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My Dog Has A Sore That Won’t Heal. What Do I Do?

a black and white dog on a rainy day

All sores look different, but you’ll likely know it when you see it. On your dog, it’ll typically look like bumps that are red and itchy. A dog’s sore has to be dealt with quickly to spare your dog some pain and give them the best chance of healing soon. If you notice your dog’s sore isn’t healing, here are a few things you can do to help the healing process along and give your pup some comfort. However, if it looks serious you should contact your veterinarian immediately and get their advice on what to do. 

Give your dog the best care at home with Fauna Care healing sprays. They’re easy to apply and help heal minor cuts and burns. This article covers:

  • Seeing the vet
  • Care at home

First, Talk to the Vet

It can be difficult to tell just how serious a wound can be. Dogs don’t usually want to show you how much pain they’re in, so you’ll have to be extra vigilant to tell if something is really bothering them. You may find a sore from feeling or seeing them on your dog while you play or give them pets. You can also notice it through a dog’s behavior; one of the most common signs your dog will give you is scratching at the affected area with their paws or teeth. Once you find the sore, contact your vet and talk to them about what needs to be done next. They may advise that you bring your dog in for an examination. 

A puppy sniffing a mat outside a building
Put on the leash and collar and get in the car, we’re going to the vet! Once your pup sees the professionals, you’ll know exactly what the problem is and how it can be fixed.

What happens from there depends on the severity of the dog’s sore. The vet may advise you to take your dog home and keep watch over your dog. In more severe cases, your vet will prescribe medicine or talk about procedures that need to be undertaken. 

Care at Home

Once the vet has done all that they can and your dog is back home, there’s still a lot you can do to help the healing process along and ease your pup’s pain. As with all wounds, you’ll have to keep the wound clean and make sure your dog doesn’t interfere with it by removing bandages or licking the wound. 

Keep the Wound Clean

To clean the wound, you’ll need warm tap water and a soft rag or towel. Dampen the towel and gently clean away any debris. You may want to try a salt solution, but to clean an open wound you should never use soap, shampoo, rubbing alcohol, hydrogen peroxide, tea tree oil, or any other type of product. All of these products can become toxic and make the situation for your dog worse.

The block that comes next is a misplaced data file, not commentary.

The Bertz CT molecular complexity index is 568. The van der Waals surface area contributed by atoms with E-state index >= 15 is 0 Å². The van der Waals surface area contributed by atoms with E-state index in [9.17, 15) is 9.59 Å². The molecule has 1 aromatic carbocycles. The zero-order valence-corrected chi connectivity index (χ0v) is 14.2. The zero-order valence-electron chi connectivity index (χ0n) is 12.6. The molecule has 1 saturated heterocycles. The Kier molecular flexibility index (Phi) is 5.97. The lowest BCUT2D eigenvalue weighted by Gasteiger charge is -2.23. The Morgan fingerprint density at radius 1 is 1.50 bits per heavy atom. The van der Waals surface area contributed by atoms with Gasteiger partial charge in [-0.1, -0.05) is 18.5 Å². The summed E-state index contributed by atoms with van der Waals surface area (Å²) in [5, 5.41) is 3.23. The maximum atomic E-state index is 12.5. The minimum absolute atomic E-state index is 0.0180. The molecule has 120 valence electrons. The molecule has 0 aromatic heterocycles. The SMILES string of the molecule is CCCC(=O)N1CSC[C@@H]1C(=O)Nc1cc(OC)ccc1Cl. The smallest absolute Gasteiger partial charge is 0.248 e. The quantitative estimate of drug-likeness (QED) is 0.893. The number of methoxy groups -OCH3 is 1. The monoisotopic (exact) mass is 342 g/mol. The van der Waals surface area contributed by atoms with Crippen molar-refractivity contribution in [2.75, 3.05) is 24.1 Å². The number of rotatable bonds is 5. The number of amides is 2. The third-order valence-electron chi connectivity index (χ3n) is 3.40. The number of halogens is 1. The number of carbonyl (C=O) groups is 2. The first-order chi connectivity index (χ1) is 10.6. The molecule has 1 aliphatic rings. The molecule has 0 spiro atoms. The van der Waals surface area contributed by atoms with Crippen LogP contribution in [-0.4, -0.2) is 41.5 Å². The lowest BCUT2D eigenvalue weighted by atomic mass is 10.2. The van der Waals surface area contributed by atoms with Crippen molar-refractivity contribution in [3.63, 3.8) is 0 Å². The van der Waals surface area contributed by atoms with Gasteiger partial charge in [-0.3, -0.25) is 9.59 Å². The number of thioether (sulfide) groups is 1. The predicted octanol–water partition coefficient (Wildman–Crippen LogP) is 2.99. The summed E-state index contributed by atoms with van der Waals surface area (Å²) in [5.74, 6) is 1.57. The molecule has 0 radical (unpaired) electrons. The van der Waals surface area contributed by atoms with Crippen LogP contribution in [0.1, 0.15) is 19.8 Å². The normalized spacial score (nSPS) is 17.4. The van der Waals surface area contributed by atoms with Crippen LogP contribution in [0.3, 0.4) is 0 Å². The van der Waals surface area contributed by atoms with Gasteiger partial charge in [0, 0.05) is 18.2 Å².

It’s a common misconception that dog’s saliva has healing properties. On a level this is partly true, however allowing your dog to lick the wound will cause more harm than good. They will likely interfere too much with it and make the affected area sore. Therefore, when it comes to keeping the wound clean, keep your dog’s tongue out of the matter. 


For some sores, bandages may be required. Bandages can be effective at keeping the affected area clean and can also function as a way of keeping your dog from messing with the wound. Putting on a bandage can be difficult however, especially if the sore is on an odd part of the body. You can buy bandages at the store or simply use an old rag or towel. 

A small black dog staring up with a cone on its head
Bandages are one way to keep your dog from licking and biting at their wounds. Another option is the Elizabethan collar that is great for the dogs that don’t get anxious with it. 

Start by putting an absorbent pad on the wound. Then you'll wrap the pad and the affected area with the bandages. Make sure not to make the bandages too tight that the wound can’t breathe, but also too loose so that the bandages simply fall off. To test the tightness, you should be able to place two fingers underneath the wrapped bandages. To secure the bandages in place, continue the wrapping until it includes a bit of fur on either side of the affected area and then use sticky tape to secure it. Do not tape the bandage to the dog’s fur. 

Pain Medication

The veterinarian may prescribe pain medicine to make your dog more comfortable. If anything, you’ll likely be given anti-inflammatory drugs. To make it easier for your dog to eat, try giving the medicine with a spoon of peanut butter or another favorite treat.  

Stay Close

While your dog heals, you don’t want them to get up and down too much. Make your dog comfortable with a dog bed, blankets, and toys nearby. Once your dog is settled, stay close by as you do some work or relax. This will put your pup at ease and will allow you to know immediately if something is wrong. If your dog is prone to running around when it’s time to go out, consider using a leash so they don’t injure themselves further. 

A woman working on her laptop while her dog lies net to her
While your dog takes a healing nap, you can stay close and get some work done!

Discovering a sore on your dog that shows no improvement is scary. Once you realize that nothing you do is making it better, you should always contact your veterinarian first so your dog can receive personalized treatment. You can then talk to the vet about more ways you can help your dog at home. By making sure your dog takes it easy for a little while and keeping the wound clean, that sore will be healed in no time! 

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